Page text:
We may think we know what our products are designed for, but how you can be sure that there are not customers out there who have come up with some very creative ways of using your products that you didn’t think of?
People use your products in unexpected ways – just like when baking soda was used to take odours out of fridges, and baby shampoo, which is milder, was found by adults to suit daily use.
Rather than ridicule such usage, we need to tap into it – and extend the market reach of our products.
Sometimes new usage comes from an accidental discovery when a mistake has been made and a positive outcome occurs. At other times, it is simply a customer stretching the boundaries of intended use to solve a problem where they have no other solution.
However it comes about, we need to know about it.
The negative side is that we may be exposing ourselves to unintended product liabilities, in which case we can label our products accordingly to protect ourselves. The positive side is that we discover a new way of utilising our product and turn that into a new version of the product and/or a new market place that we can exploit.
You could simply wait until someone happens to tell you of an interesting experience with your product and then react to that new opportunity, but this never an effective growth strategy.
The more pro-active approach is to reach out to your customers to solicit how your products are being used, or might be used, to solve new and interesting problems.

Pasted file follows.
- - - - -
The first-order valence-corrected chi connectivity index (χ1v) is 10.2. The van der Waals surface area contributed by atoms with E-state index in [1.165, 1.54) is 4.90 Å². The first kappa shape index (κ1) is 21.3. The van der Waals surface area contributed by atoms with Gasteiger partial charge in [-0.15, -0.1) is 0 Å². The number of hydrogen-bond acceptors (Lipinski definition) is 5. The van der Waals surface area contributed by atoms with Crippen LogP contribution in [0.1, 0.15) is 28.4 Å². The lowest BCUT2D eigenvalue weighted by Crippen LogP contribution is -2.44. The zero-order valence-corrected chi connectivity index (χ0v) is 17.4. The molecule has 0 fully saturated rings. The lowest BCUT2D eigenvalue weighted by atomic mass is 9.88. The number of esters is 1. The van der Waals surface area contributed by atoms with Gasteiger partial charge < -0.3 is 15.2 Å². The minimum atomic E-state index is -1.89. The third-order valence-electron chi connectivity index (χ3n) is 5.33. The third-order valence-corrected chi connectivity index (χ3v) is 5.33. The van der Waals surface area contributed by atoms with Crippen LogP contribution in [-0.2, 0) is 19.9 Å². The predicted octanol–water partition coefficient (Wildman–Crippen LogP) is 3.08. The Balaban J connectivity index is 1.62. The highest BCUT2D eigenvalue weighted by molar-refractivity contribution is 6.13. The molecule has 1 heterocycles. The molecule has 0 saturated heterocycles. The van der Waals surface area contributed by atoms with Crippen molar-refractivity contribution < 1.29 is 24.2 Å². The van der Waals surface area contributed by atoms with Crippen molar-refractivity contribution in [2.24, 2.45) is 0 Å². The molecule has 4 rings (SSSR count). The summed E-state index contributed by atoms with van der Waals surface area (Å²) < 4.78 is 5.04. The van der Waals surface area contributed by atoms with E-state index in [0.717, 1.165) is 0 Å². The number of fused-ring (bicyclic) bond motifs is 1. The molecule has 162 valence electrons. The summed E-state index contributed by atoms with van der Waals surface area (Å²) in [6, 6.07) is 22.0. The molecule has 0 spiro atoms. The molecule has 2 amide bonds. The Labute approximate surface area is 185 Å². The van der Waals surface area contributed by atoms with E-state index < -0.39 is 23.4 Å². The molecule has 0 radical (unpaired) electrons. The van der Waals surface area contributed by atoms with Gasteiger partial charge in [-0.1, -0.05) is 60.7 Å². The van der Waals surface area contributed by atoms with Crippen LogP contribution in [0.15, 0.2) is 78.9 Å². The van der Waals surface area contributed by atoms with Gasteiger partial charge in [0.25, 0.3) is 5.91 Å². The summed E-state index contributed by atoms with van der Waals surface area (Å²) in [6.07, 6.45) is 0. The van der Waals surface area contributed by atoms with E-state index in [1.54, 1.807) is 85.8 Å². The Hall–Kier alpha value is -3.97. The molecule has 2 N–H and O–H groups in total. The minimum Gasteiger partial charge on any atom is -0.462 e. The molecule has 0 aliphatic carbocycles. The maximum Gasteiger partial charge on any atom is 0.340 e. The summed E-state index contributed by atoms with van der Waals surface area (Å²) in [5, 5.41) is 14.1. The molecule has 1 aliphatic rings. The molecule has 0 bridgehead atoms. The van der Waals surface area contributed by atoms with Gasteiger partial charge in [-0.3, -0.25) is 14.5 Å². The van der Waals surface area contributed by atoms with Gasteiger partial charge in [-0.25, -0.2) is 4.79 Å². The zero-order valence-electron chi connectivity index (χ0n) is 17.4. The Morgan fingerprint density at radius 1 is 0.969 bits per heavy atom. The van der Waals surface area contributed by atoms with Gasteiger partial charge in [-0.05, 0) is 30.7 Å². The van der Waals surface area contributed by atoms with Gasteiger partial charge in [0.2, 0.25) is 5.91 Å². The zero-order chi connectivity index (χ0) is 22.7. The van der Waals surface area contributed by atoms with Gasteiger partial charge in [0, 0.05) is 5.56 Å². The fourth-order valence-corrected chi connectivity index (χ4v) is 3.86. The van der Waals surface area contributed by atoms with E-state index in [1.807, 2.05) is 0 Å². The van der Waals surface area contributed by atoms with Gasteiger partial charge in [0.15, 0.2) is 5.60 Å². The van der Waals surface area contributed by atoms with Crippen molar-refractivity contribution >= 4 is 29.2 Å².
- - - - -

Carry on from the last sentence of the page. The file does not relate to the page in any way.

Remember that the customer who adapts your product to solve a problem, which they have been unable to resolve any other way, is taking you into a potentially untapped market.
And new markets are where you often experience growth situations; demand exceeding supply, consumers not being price sensitive, market leadership opportunities and so on.
You can simply acknowledge another use for your product, adapt the product so that the new task is easier to undertake, or open up a new market with a specialty product. But in all cases, you are enlarging your marketplace and creating opportunities for new sales, often with very low product development costs.
We need to make customer feedback an active part of our market interface if we are to actively overcome product deficiencies and improve our products, as well as to discover new missions for them.
Customer loyalty, reference selling, increased sales to existing customers and customer satisfaction are all characteristics of high growth businesses. Asking customers how they use the product and improving its usage characteristics is fundamental to building reputation.
If at the same time we use customer feedback to discover new ways of using the product or ways in which the product usage can be enhanced or extended, we are making our marketplace work for us to show us where growth opportunities might be exploited.
Of course you may also just get lucky and discover a blockbuster product. Imagine tripping over a solution to an age-old problem – and having the first solution in the marketplace.
They do say that we can make our own luck. Perhaps by listening more to our customers we may just do that.
Tom McKaskill is a successful global serial entrepreneur, educator and author who is a world acknowledged authority on exit strategies and the former Richard Pratt Professor of Entrepreneurship, Australian Graduate School of Entrepreneurship, Swinburne University of Technology, Melbourne, Australia.